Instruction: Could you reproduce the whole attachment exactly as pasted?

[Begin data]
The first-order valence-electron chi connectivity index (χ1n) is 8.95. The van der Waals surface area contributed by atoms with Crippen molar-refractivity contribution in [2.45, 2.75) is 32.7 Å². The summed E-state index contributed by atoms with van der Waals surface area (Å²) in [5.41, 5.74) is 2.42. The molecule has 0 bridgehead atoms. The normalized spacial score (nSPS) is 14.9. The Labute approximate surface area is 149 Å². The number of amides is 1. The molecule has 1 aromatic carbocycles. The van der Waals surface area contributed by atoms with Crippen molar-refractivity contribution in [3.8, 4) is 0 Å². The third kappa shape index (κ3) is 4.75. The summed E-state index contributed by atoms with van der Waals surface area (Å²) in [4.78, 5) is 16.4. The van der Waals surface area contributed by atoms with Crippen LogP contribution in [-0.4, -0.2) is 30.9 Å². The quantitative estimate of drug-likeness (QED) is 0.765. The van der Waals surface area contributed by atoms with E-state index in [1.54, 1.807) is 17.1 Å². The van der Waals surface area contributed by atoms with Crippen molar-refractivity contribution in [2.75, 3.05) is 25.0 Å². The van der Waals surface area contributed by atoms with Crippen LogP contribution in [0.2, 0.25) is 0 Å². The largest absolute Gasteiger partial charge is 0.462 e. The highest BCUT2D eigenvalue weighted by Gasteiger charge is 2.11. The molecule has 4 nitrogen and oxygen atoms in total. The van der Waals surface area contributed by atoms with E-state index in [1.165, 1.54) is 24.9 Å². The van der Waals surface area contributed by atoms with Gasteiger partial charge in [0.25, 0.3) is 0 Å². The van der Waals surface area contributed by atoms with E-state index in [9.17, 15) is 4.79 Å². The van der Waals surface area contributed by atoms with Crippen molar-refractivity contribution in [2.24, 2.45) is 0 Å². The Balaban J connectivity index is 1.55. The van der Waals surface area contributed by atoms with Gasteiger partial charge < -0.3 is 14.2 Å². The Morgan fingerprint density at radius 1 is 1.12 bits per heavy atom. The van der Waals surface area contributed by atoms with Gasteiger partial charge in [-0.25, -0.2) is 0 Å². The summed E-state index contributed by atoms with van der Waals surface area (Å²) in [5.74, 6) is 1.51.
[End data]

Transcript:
The first-order valence-electron chi connectivity index (χ1n) is 8.95. The van der Waals surface area contributed by atoms with Crippen molar-refractivity contribution in [2.45, 2.75) is 32.7 Å². The summed E-state index contributed by atoms with van der Waals surface area (Å²) in [5.41, 5.74) is 2.42. The molecule has 0 bridgehead atoms. The normalized spacial score (nSPS) is 14.9. The Labute approximate surface area is 149 Å². The number of amides is 1. The molecule has 1 aromatic carbocycles. The van der Waals surface area contributed by atoms with Crippen molar-refractivity contribution in [3.8, 4) is 0 Å². The third kappa shape index (κ3) is 4.75. The summed E-state index contributed by atoms with van der Waals surface area (Å²) in [4.78, 5) is 16.4. The van der Waals surface area contributed by atoms with Crippen LogP contribution in [-0.4, -0.2) is 30.9 Å². The quantitative estimate of drug-likeness (QED) is 0.765. The van der Waals surface area contributed by atoms with E-state index in [1.54, 1.807) is 17.1 Å². The van der Waals surface area contributed by atoms with Crippen molar-refractivity contribution in [2.75, 3.05) is 25.0 Å². The van der Waals surface area contributed by atoms with Crippen LogP contribution in [0.2, 0.25) is 0 Å². The largest absolute Gasteiger partial charge is 0.462 e. The highest BCUT2D eigenvalue weighted by Gasteiger charge is 2.11. The molecule has 4 nitrogen and oxygen atoms in total. The van der Waals surface area contributed by atoms with E-state index in [1.165, 1.54) is 24.9 Å². The van der Waals surface area contributed by atoms with Gasteiger partial charge in [0.25, 0.3) is 0 Å². The van der Waals surface area contributed by atoms with E-state index in [9.17, 15) is 4.79 Å². The van der Waals surface area contributed by atoms with Crippen molar-refractivity contribution in [2.24, 2.45) is 0 Å². The Balaban J connectivity index is 1.55. The van der Waals surface area contributed by atoms with Gasteiger partial charge < -0.3 is 14.2 Å². The Morgan fingerprint density at radius 1 is 1.12 bits per heavy atom. The van der Waals surface area contributed by atoms with Gasteiger partial charge in [-0.25, -0.2) is 0 Å². The summed E-state index contributed by atoms with van der Waals surface area (Å²) in [5.74, 6) is 1.51.